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We’re Killing the Environment, and There’s a Word for It – Ecocide

We’re Killing the Environment, and There’s a Word for It – Ecocide

A member of Peru’s government sits in a boat as a dead bird floats in the water after Repsol spilled more than 10,000 barrels of crude oil into the Pacific Ocean, February 9, 2022. Photo: Reuters/Sebastian Castaneda

  • Ecocide refers to actions that result in the willful, conscious destruction of the natural environment or ecosystem that impacts human, animal and plant life. 
  • It is a big deal because its impacts are grave and widespread.
  • Activists are pushing for ecocide to be recognised as an international crime. This, they say, could hold polluters to account and help address climate change.

Kochi: We know that dumping untreated industrial produce or sewage into rivers will pollute them. But industries and local bodies do it anyway.

We know our unsustainable thirst for coal or minerals like gold is ravaging entire hills, accelerating biodiversity loss and affecting the people living near these areas as well as working there. Governments and corporations mine them anyway.

There’s a word for such sustained, deliberate actions that we commit despite knowing fully well their monumental and widespread ecological and environmental fallouts: ecocide.

It is, literally, ‘the killing of the environment’.

Origins in war crime

Ecocide refers to actions that result in the willful, conscious destruction of the natural environment with consequences for human, animal and plant life.

That’s the context in which biologist Arthur Galston used the term for the first time in 1970, at the Conference on War and Responsibility in Washington, D.C. He referred to the US’s use of Agent Orange – a herbicide used to defoliate jungles during the Vietnam War – an act of ecocide. Galston was the first to link the the willful destruction of nature with genocide, which is recognised as an international crime.

The term apparently became more popular after 1972, when Sweden’s prime minister referred to the Vietnam War as an “ecocide” at the UN Stockholm Conference on the Human Environment. Incidentally, during the conference, India’s prime minister Indira Gandhi also advocated that the destruction of ecosystems be considered a crime against humanity.

Ecocide doesn’t really have an accepted legal definition as of yet. In June last year, a panel of lawyers from across the world came together to offer one. Ecocide is the “unlawful or wanton acts committed with knowledge that there is a substantial likelihood of severe and either widespread or long-term damage to the environment being caused by those acts,” the Independent Expert Panel for the Legal Definition of Ecocide said.

Why is ecocide such a big deal?

Ecocide today is everywhere. And it is a big deal because its impacts are grave, widespread and impossible to ignore.

Impacts can be direct or not. For instance, oil spills – which directly impact ocean life – are an act of ecocide. So is unsustainable overfishing in our oceans, which can indirectly impact us by bringing down fish species populations, which in turn affects other species in the food web.

There are numerous instances of ecocide in India too. As per the non-for-profit Stop Ecocide International, the Bhopal gas tragedy in 1984 is one example. As many as 5 lakh people were exposed to toxic levels of the methyl isocyanate, due to a gas leak from an insecticide plant, while some 20,000 people died over the years, according to some reports.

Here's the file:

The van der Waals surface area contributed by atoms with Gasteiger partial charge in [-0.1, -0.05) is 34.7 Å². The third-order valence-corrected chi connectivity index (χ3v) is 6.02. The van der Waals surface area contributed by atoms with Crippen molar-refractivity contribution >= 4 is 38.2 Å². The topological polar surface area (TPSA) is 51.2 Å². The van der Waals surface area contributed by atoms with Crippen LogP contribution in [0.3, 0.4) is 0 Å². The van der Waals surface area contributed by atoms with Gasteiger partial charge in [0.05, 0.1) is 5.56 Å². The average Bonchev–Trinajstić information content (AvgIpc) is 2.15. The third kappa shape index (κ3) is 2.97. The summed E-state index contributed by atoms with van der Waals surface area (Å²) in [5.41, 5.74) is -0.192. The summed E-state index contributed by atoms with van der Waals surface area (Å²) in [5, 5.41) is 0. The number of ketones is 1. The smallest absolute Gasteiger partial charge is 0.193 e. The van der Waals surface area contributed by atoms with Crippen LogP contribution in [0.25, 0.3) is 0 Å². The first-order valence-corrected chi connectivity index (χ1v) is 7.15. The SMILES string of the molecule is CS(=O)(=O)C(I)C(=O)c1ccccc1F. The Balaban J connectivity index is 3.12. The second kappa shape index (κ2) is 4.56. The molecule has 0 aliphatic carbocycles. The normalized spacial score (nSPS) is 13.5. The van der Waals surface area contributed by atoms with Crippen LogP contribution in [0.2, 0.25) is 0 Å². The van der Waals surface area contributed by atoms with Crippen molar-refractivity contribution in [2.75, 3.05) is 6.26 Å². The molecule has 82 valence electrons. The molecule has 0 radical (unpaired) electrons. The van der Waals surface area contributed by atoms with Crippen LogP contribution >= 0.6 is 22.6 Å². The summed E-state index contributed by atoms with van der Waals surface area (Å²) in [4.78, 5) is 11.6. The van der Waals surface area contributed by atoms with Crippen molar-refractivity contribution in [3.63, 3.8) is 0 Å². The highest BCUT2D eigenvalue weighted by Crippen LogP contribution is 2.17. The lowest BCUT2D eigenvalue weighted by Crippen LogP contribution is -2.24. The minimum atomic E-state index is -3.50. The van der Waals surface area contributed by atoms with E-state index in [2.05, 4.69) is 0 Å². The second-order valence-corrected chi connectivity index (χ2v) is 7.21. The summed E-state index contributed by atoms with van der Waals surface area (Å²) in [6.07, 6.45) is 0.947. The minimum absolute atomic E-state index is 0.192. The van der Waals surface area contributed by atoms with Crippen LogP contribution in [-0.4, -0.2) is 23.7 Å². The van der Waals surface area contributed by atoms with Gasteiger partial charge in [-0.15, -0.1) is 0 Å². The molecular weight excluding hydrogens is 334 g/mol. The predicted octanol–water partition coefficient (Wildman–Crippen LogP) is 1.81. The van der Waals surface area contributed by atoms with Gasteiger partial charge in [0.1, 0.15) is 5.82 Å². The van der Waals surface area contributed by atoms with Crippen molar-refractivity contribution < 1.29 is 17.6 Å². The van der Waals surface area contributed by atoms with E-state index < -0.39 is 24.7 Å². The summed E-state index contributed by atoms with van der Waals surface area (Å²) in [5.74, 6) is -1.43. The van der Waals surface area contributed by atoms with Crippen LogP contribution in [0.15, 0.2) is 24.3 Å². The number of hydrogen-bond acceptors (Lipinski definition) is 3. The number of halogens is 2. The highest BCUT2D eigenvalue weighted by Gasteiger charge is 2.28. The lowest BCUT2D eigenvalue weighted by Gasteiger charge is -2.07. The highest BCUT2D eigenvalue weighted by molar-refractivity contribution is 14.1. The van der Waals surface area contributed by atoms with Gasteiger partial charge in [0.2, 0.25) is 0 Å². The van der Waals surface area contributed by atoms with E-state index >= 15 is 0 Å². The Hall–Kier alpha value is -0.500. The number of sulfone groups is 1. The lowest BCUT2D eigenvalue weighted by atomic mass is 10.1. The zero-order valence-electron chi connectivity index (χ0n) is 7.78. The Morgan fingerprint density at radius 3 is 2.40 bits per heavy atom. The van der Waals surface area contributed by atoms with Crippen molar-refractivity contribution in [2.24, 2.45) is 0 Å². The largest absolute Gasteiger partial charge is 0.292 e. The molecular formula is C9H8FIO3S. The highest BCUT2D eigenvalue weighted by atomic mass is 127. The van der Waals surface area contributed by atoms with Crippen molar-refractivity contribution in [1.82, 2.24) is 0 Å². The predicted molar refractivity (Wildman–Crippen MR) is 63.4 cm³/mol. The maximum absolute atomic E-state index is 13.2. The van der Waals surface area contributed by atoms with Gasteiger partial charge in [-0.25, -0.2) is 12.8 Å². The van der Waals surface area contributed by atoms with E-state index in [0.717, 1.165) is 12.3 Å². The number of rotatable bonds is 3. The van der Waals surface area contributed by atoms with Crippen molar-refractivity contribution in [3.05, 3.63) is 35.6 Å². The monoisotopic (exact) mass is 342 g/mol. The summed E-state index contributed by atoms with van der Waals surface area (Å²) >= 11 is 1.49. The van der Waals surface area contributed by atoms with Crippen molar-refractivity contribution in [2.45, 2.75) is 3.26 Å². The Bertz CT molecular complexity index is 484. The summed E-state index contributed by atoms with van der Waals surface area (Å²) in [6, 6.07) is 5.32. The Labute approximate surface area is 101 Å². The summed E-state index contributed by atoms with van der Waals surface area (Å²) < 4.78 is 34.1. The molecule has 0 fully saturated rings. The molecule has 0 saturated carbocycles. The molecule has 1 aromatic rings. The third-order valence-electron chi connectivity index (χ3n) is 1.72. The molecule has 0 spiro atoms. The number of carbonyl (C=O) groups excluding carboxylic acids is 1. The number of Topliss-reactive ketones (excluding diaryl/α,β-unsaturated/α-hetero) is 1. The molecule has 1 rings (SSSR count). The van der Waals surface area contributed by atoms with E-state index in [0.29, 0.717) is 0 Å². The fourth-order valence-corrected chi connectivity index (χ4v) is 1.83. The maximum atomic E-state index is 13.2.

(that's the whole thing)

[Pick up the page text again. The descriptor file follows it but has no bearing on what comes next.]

Also read: What Is Ecofascism?

The impacts on health continue – including in the form of gas victims suffering the effects of COVID-19 to a “disproportionate” extent, as activists have said.

Well-known personalities across the world have drawn attention to the issue of ecocide. Greta Thunberg donated 100,000 euros to the Stop Ecocide Foundation, while Pope Francis called for ecocide to be recognised as a crime by the international community.

Ecocide as a crime

Currently, a handful of countries – including Russia and Ukraine – recognise ecocide as a crime. With its association as a war crime at the very start, there’s been much talk on the need to classify ecocide as an international crime. Currently, the International Criminal Court (ICC), a permanent international court under the UN, recognises only four distinct international crimes, under its Rome Statute: war crimes, crimes against humanity, genocide and crimes against peace.

In 2010, British lawyer-turned-campaigner Polly Higgins urged the UN to accept ecocide as an international crime, on a par with genocide. She proposed amending the Rome Statute of the ICC to do so. This would make ecocide an arrestable offence. Numerous other campaigners and organisations across the world (such as Stop Ecocide International, for instance) have been – and still are – pushing this idea forward.

The need to recognise ecocide as an international crime also appears to be more pertinent in the Anthropocene epoch. A sixth mass extinction is unfolding worldwide. Climate reports, such as those by the Intergovernmental Panel on Climate Change, show that human activity is aggravating and accelerating climate change.

Bringing ecocide under the ambit of the ICC could help make climate change more accountable and bring it under control, some have said. An international law on ecocide could also hold major polluters to account. For example, just 100 companies have been the source of more than 70% of the world’s greenhouse gas emissions since 1988, a 2017 report found.

There’s still a long way to go, however. Some have asked if classifying ‘ecocide’ as an international crime could really be a silver bullet, because only individuals – not corporations – can be tried at the ICC at present.

A legal definition for ecocide could be a crucial first step in this regard.

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